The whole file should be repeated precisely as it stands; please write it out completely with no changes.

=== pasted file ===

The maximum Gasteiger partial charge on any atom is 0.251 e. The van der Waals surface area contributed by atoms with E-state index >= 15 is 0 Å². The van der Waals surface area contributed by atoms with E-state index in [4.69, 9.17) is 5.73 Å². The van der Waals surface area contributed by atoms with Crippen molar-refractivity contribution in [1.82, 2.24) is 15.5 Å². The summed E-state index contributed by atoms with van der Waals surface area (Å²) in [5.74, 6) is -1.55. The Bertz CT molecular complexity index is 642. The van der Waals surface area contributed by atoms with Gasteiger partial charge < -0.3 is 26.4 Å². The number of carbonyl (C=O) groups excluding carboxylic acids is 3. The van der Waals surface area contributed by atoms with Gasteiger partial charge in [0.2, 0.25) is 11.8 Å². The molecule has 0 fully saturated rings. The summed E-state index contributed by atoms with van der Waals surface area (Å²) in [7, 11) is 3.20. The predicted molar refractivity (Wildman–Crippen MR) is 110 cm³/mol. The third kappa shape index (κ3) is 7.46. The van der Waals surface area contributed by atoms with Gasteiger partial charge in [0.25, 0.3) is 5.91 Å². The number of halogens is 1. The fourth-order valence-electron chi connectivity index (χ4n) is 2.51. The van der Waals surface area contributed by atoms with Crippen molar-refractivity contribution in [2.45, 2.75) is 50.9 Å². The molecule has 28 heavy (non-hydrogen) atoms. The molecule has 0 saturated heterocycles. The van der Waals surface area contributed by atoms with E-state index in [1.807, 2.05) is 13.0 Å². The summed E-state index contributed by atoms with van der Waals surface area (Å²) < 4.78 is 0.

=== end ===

The maximum Gasteiger partial charge on any atom is 0.251 e. The van der Waals surface area contributed by atoms with E-state index >= 15 is 0 Å². The van der Waals surface area contributed by atoms with E-state index in [4.69, 9.17) is 5.73 Å². The van der Waals surface area contributed by atoms with Crippen molar-refractivity contribution in [1.82, 2.24) is 15.5 Å². The summed E-state index contributed by atoms with van der Waals surface area (Å²) in [5.74, 6) is -1.55. The Bertz CT molecular complexity index is 642. The van der Waals surface area contributed by atoms with Gasteiger partial charge < -0.3 is 26.4 Å². The number of carbonyl (C=O) groups excluding carboxylic acids is 3. The van der Waals surface area contributed by atoms with Gasteiger partial charge in [0.2, 0.25) is 11.8 Å². The molecule has 0 fully saturated rings. The summed E-state index contributed by atoms with van der Waals surface area (Å²) in [7, 11) is 3.20. The predicted molar refractivity (Wildman–Crippen MR) is 110 cm³/mol. The third kappa shape index (κ3) is 7.46. The van der Waals surface area contributed by atoms with Gasteiger partial charge in [0.25, 0.3) is 5.91 Å². The number of halogens is 1. The fourth-order valence-electron chi connectivity index (χ4n) is 2.51. The van der Waals surface area contributed by atoms with Crippen molar-refractivity contribution in [2.45, 2.75) is 50.9 Å². The molecule has 28 heavy (non-hydrogen) atoms. The molecule has 0 saturated heterocycles. The van der Waals surface area contributed by atoms with E-state index in [1.807, 2.05) is 13.0 Å². The summed E-state index contributed by atoms with van der Waals surface area (Å²) < 4.78 is 0.